October 24th, 2008
While no two Bear Markets are exactly the same, the ebbs and flows of investor psychology seems to be fairly consistent and reliable, sort of like a pendulum swinging back and forth. The higher you swing the pendulum one way, the farther it swings in the opposite direction. Something else you can count on is that the herd usually takes three lurches followed by a clear and noticeable pause (recovery) as it pushes through a Bear Market. I know it sounds overly simplistic but that’s what history teaches. Let’s take a look at two powerful previous Bear Markets (click on graph to enlarge):
- 2000-2003 Tech Bubble Crash: The way down consisted of three 3 steps of 20-plus % moves down each followed by a 20-plus % move up (remember that it takes a large percentage move up to negate the same percentage move down). The crash ended with the market fluctuating around 20% up and down for nine months. Note: I marked when the MTI gave it’s “red light” and “all-clear signals.
- 1973-74 Oil Embargo Crises Crash: That Bear Market also featured 3 legs down with the final of nearly 40% representing the largest portion. What is most interesting is that the bounces after each leg down were “proportional” to the depth of the decline (remember to pendulum analogy). So while the bounces of the first three legs were around 13% each, the bounce following the big third leg was 27%. The crash ended with a quick (5-month) double out of which the market boomed ahead 47% before the first significant correction.
- And what about this, the 2008 Credit Crises Bear Market Crash? This crash is eerily similar to the Oil Embargo Crash of 1973-74 (I’m sorry, I don’t want to tap myself on the back but take a look at the March 1 post, “1973 and 2001 Market Crashes and Today’s S&P 500 Index” in which I wrote:
“I hope not sounding like a scaremonger but need to point out that a look at comparable charts of the 1974 and 2001 peaks are instructive for seeing what can happen when downside momentum grabs hold of market players. The 1973-4 market crash mirrors many of the same forces that are at work today (escalating gas prices, inflation, weak dollar, weak President … staglation)….Of course, no one can predict the future and I’m not trying to do that here. What I am saying is that previous occurences of this crossover were precursors of further adverse momentum and market deterioration. Contrary to what the TV talking heads tell you, it’s no time to be buying on the dips! On the contrary, when the crossover does occur it’s time to buy puts on the market and load up on Ultrashort ETFs.”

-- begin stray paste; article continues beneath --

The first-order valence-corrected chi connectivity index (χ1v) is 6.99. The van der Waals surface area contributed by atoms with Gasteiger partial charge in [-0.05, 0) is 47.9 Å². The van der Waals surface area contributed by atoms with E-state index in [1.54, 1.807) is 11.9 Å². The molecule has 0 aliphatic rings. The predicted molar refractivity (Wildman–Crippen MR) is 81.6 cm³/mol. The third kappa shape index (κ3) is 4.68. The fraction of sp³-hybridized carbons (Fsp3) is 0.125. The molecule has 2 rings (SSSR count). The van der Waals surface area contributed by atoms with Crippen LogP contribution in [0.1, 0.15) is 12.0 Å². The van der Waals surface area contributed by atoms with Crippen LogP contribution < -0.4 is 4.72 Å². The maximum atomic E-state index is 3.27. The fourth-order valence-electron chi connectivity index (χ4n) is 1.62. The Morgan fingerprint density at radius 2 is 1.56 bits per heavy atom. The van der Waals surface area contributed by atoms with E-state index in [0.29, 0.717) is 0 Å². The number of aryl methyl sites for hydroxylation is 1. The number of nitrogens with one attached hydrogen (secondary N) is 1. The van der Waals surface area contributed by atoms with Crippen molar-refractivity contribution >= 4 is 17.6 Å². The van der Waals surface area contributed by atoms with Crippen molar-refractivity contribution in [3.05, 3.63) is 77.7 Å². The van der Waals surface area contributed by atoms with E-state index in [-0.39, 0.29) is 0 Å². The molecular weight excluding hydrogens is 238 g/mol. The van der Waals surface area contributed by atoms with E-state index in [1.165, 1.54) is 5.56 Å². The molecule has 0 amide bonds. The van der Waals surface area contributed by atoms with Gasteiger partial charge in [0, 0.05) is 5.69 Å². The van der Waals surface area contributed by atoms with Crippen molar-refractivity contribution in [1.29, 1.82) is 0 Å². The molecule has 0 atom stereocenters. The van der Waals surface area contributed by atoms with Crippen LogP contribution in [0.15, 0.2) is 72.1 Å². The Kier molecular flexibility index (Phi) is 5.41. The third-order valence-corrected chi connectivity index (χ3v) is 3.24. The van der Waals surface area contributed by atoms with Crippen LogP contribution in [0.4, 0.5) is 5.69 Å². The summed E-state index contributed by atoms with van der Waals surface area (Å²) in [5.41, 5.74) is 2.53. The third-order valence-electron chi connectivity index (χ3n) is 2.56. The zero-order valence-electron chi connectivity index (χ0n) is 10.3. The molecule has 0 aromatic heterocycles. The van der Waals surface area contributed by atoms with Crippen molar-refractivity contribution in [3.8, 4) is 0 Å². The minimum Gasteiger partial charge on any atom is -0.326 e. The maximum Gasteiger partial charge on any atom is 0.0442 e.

(Unfortunately, I didn’t take my advice and didn’t load up on Ultrashort ETFs and what ETFs I did buy I sold too short.) Looking back on this crash predicted in March, we can now see three legs down with the fourth also being the largest (36% so far).
Will we see a double bottom this time, too? Will we see a nearly 50% bounce when an actual bottom pattern is completed and tested? No one knows but the 1972-74 model has worked so far so I’m structuring my strategy on it going forward. As Art Cashin, a favorite CNBC “talking head” and the long-experienced Dir. of Floor Operations for UBS, has been saying over the past couple of days, “After the capitulation ends, be prepared for a jaw-dropping recovery”.